(<=x)

We must modify p to express, "Hey, compare x against an Integer value that has been cast to a Double value." That is implemented using a Lambda (anonymous) function:

(\a -> (realToFrac a) <= x)

Read that as: For whatever value, a, is provided convert it to a Fractional (Double) value and then compare it to x.

Wow!

So we are telling Haskell that the 0 is not to be treated as a Fractional (Double) value, it is to be treated as a Real (Integer) value.

At last, we can implement function floor and it will return the desired Integer result:

floor x = searchFrom 0
where searchFrom = decrease . upper . lower
lower = until (\a -> (realToFrac a) <= x) decrease
upper = until (\a -> (realToFrac a) > x) increase
decrease n = n - 1
increase n = n + 1

Notice that wherever function until is called (in lower and upper), the first argument, p, is a Lambda (anonymous) function that takes its argument, a, and casts it from a Real (Integer) value to a Fractional (Double) value. Here are a couple examples of using this revised floor function:

floor (-3.4) -- returns (-4)
floor 3.4 -- returns 3

Notice that floor now returns an Integer value, which is what we want.

Here is the signature for floor:

floor :: (Fractional a, Ord a, Real c) => a -> c

Read as: Invoke function floor with a Fractional (Double) value and it will return a Real (Integer) value.

On page 83 Richard Bird shows a second version of function floor that uses a binary search:

floor x = searchFrom (-1, 1)
where searchFrom = fst . middle . cross(lower, upper)
lower = until (<= x) double
upper = until (> x) double
middle = until done improve
done (m, n) = (m + 1 == n)
improve (m, n) = if p <= x then (p, n) else (m, p)
where p = (m + n) div 2

That has multiple problems. First, it is syntactically not a well-formed Haskell program because the div operator (on the last line) must have back ticks ( ` ) surrounding it:

where p = (m + n) `div` 2

Second, the functions lower and upper invoke function until. The first argument to until must be a Lambda function as described above:

lower = until (\m -> (realToFrac m) <= x) double
upper = until (\n -> (realToFrac n) > x) double

Third, the function improve compares p (an Integer) against x (a Double), so p must be cast to a Fractional (Double) value:

improve (m, n) = if (realToFrac p) <= x then (p, n) else (m, p)
where p = (m + n) div 2

With those three changes the function works as desired:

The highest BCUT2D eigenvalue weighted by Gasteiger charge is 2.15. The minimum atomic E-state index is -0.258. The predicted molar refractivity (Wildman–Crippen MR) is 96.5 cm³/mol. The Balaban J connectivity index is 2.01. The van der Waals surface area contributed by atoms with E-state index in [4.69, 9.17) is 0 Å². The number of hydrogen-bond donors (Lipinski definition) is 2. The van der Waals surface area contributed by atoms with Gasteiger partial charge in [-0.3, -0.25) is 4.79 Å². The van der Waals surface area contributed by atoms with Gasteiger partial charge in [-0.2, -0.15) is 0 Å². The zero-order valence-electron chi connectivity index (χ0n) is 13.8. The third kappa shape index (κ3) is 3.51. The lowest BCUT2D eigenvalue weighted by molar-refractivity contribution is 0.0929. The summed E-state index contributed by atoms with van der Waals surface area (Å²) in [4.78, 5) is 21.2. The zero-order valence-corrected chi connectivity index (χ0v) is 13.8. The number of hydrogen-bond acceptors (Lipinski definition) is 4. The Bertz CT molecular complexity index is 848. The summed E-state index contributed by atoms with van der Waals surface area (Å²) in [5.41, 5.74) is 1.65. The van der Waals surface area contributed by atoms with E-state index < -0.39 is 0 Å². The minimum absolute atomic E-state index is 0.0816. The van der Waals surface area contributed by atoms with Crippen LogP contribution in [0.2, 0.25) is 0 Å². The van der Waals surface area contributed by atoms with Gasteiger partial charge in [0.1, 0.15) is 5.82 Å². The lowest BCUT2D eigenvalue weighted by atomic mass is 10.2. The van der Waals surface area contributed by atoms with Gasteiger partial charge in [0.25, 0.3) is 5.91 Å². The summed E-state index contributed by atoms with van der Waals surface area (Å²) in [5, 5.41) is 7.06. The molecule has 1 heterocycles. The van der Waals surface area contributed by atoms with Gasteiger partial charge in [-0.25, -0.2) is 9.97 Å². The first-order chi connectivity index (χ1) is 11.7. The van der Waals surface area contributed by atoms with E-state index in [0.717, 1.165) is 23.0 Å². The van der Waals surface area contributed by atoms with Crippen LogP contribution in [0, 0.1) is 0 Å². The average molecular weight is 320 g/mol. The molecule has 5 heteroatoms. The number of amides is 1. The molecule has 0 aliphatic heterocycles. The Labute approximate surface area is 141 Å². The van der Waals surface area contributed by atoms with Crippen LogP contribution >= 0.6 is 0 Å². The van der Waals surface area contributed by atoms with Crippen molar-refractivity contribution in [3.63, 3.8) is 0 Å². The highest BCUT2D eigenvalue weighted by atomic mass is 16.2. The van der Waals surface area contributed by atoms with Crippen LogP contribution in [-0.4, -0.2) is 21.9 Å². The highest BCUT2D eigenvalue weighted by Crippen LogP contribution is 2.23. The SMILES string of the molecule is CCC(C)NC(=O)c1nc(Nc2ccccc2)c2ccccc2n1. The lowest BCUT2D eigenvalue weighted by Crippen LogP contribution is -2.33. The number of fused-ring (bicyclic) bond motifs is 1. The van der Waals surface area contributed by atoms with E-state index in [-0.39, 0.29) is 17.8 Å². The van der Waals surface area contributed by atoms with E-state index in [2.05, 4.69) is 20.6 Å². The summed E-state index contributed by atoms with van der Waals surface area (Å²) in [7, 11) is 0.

floor x = searchFrom (-1, 1)
where searchFrom = fst . middle . cross(lower, upper)
lower = until (\m -> (realToFrac m) <= x) double
upper = until (\n -> (realToFrac n) > x) double
middle = until done improve
done (m, n) = (m + 1 == n)
improve (m, n) = if (realToFrac p) <= x then (p, n) else (m, p)
where p = (m + n) `div` 2

Here are a couple examples of using the revised floor function:

floor (-3.4) -- returns (-4)
floor 3.4 -- returns 3

Notice that floor now returns an Integer value, which is what we want.

Here is the signature for floor:

floor :: (Fractional a, Ord a, Real c) => a -> c

Read as: Invoke function floor with a Fractional (Double) value and it will return a Real (Integer) value.
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3.0 von 5 Sternen Be careful what you wish for... 21. Januar 2014
Von Hector Correa - Veröffentlicht auf Amazon.com
Format:Taschenbuch|Verifizierter Kauf
The bad: Despite the "introduction" level implied in the title, this is a hard book to read. The book is not a "Haskell book" either. The author uses a mathematical notation that easily translates to Haskell but it's not Haskell per se.

The good: Having said that, the author gives a very good explanation of some of the concepts that make functional programming different from other paradigms. Some of the explanations given in the book are by far better (and more in-depth) than what's found on the web. That's one of the reason is at times hard to read. For example, the section on curring is very good and raises points that I have not seen in other books/articles.
10 von 47 Kunden fanden die folgende Rezension hilfreich
3.0 von 5 Sternen Nice book on functional programming 17. November 2002
Von Ein Kunde - Veröffentlicht auf Amazon.com
Format:Taschenbuch
This is a good introduction to functional programming.
It is less language specific than some of the other books.